Mike Russell of The Oregonian observed that "This is one of Downey's most enjoyable performances, and one of Kilmer's funniest. It's a relationship comedy wrapped in sharp talk and gunplay, a triumphant comeback for Black, and one of the year's best movies".[19] Jeff Otto, an IGN critic, wrote that, "It takes a bunch of genres and twists them into a blender, a pop relic that still feels current ... one of the best times I've had at the movies this year."[20] It was voted "Overlooked Film of the Year" by the 2005 Phoenix Film Critics Society on December 20, 2005.

Roger Ebert's review of Kiss Kiss Bang Bang was a mixed 2.5 out of 4 stars. He wrote that the film "contains a lot of comedy and invention, but doesn't much benefit from its clever style. The characters and plot are so promising that maybe Black should have backed off and told the story deadpan, instead of mugging so shamelessly for laughs."[21]


The soundtrack to Kiss Kiss Bang Bang with music by John Ottman was released on October 18, 2005.

1."The Fair"1:38
2."Main Titles"1:53
3."Innocent Times"2:02
4."Toy Heist"1:55
5."Lovely Confessions"2:30
6."Surveillance Lesson"3:22
7."Harry Smartens Up"1:48
8."Dead Girl in Shower"3:49
9."Harmony Is Dead?"1:25
10."Saving Perry"4:40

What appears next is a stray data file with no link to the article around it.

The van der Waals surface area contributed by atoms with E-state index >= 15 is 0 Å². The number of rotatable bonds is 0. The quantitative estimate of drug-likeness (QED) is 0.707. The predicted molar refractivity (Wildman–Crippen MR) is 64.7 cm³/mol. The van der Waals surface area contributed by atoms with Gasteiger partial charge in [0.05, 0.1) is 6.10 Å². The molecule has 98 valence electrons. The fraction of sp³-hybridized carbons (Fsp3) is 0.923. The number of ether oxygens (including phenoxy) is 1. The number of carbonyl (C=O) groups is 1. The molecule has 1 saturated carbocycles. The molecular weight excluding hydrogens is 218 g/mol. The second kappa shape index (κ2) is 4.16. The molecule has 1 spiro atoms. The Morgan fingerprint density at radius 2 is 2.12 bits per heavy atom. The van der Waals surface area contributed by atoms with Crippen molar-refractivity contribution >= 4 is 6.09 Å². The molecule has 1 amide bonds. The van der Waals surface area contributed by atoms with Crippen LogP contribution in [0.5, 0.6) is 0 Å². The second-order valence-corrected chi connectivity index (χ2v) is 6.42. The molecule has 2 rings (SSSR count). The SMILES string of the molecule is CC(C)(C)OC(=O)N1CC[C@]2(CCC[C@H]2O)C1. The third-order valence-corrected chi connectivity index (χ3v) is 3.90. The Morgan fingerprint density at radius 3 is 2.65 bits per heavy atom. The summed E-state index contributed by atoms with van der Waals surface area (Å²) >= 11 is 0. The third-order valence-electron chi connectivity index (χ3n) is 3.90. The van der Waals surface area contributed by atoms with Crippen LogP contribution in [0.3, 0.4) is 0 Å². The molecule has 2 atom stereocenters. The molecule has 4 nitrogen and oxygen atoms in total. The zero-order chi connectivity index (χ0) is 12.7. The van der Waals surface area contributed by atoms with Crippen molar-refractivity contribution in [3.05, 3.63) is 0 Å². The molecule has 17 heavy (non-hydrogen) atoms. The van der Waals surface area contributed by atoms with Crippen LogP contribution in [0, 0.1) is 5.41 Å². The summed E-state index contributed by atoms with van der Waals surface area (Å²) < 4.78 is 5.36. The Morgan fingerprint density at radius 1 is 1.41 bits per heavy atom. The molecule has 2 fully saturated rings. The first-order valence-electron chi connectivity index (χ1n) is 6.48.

11."Flashback / Dropping Off Body"2:38
12."They Took My Crickets"1:48
13."Oh, Nuts!"2:56
14."Whoa, Who's This?"1:38
15."Harmony Lives"2:16
16."Doggie Treat / First Kill"2:09
17."Going Home"1:47
18."Harmony Sees a Clue"1:24
19."Harry's Rage"3:23
20."Painful Pieces"1:27
21."That's the Story"2:46
22."Broken" (featuring Robert Downey, Jr.)5:10
Total length:54:35[22]


  1. "Kiss Kiss Bang Bang (15)". British Board of Film Classification. June 20, 2005. Retrieved May 17, 2013.
  2. "Kiss Kiss, Bang Bang (2005)". Box Office Mojo. Retrieved May 9, 2013.
  3. "Festival de Cannes: Kiss Kiss Bang Bang". Festival Cannes. Retrieved December 12, 2009.
  4. Svetkey , Benjamin. "'Lethal Weapon' Wunderkind (and Former Party Boy) Shane Black Is Back ... and Still Looking for Action". The Hollywood Reporter. Retrieved May 13, 2016.
  5. Baron, Zach (16 May 2016). "The Real Reason Why Iron Man 3 Scrapped Its Female Villain".
  6. Fleming, Michael (2 May 2003). "King of the spec scripts rises once again".
  7. Brown, Maressa (20 October 2005). "'Kiss' and tell time".
  8. Mintzer, Jordan (1 August 2009). "Review: 'Black'".
  9. Shane Black on Kiss Kiss Bang Bang
  10. "Knoxville's next".
  11. "Q&A: Robert Downey Jr".
  13. "IndieLondon: Kiss Kiss Bang Bang - Val Kilmer interview - Your London Reviews".
  14. "Kiss Kiss Bang Bang production notes".
  15. James, Alison (19 April 2005). "Comfy fest nest".
  16. "Kiss Kiss Bang Bang (2005) - Weekend Box Office". Box Office Mojo. Retrieved April 15, 2006.
  17. Kiss Kiss Bang Bang (2005) Rotten Tomatoes
  18. "Kiss Kiss Bang Bang". Metacritic.
  19. Mike Russell. "Don't miss the 'Kiss'". Retrieved January 27, 2006.
  20. Jeff Otto. "Kiss Kiss, Bang Bang Review". IGN. Retrieved January 27, 2006.
  21. Roger Ebert (20 October 2005). "Kiss Kiss, Bang Bang".
  22. Kiss Kiss Bang Bang Soundtrack AllMusic. Retrieved February 27, 2014
This article is issued from Wikipedia. The text is licensed under Creative Commons - Attribution - Sharealike. Additional terms may apply for the media files.